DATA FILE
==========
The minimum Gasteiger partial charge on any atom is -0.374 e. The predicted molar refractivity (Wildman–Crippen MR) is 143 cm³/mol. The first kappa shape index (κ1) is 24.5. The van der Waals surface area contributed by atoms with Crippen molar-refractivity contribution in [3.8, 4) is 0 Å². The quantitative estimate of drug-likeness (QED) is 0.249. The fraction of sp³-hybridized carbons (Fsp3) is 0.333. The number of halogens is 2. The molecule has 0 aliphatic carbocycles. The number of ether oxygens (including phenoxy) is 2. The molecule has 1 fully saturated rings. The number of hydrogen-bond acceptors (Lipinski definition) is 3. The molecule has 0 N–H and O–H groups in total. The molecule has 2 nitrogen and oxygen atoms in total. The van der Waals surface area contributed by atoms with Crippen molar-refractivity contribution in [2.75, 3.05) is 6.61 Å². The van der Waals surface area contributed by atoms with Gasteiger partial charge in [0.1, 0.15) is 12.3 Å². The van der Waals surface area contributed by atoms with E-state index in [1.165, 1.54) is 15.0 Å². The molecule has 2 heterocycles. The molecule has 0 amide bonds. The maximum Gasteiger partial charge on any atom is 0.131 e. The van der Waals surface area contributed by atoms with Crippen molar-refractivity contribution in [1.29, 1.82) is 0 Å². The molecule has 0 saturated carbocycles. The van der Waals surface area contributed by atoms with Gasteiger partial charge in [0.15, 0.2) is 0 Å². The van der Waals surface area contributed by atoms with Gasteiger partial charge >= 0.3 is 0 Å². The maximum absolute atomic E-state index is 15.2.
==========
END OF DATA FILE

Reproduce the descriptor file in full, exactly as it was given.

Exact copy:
The minimum Gasteiger partial charge on any atom is -0.374 e. The predicted molar refractivity (Wildman–Crippen MR) is 143 cm³/mol. The first kappa shape index (κ1) is 24.5. The van der Waals surface area contributed by atoms with Crippen molar-refractivity contribution in [3.8, 4) is 0 Å². The quantitative estimate of drug-likeness (QED) is 0.249. The fraction of sp³-hybridized carbons (Fsp3) is 0.333. The number of halogens is 2. The molecule has 0 aliphatic carbocycles. The number of ether oxygens (including phenoxy) is 2. The molecule has 1 fully saturated rings. The number of hydrogen-bond acceptors (Lipinski definition) is 3. The molecule has 0 N–H and O–H groups in total. The molecule has 2 nitrogen and oxygen atoms in total. The van der Waals surface area contributed by atoms with Crippen molar-refractivity contribution in [2.75, 3.05) is 6.61 Å². The van der Waals surface area contributed by atoms with Gasteiger partial charge in [0.1, 0.15) is 12.3 Å². The van der Waals surface area contributed by atoms with E-state index in [1.165, 1.54) is 15.0 Å². The molecule has 2 heterocycles. The molecule has 0 amide bonds. The maximum Gasteiger partial charge on any atom is 0.131 e. The van der Waals surface area contributed by atoms with Crippen molar-refractivity contribution in [1.29, 1.82) is 0 Å². The molecule has 0 saturated carbocycles. The van der Waals surface area contributed by atoms with Gasteiger partial charge in [0.15, 0.2) is 0 Å². The van der Waals surface area contributed by atoms with Gasteiger partial charge >= 0.3 is 0 Å². The maximum absolute atomic E-state index is 15.2.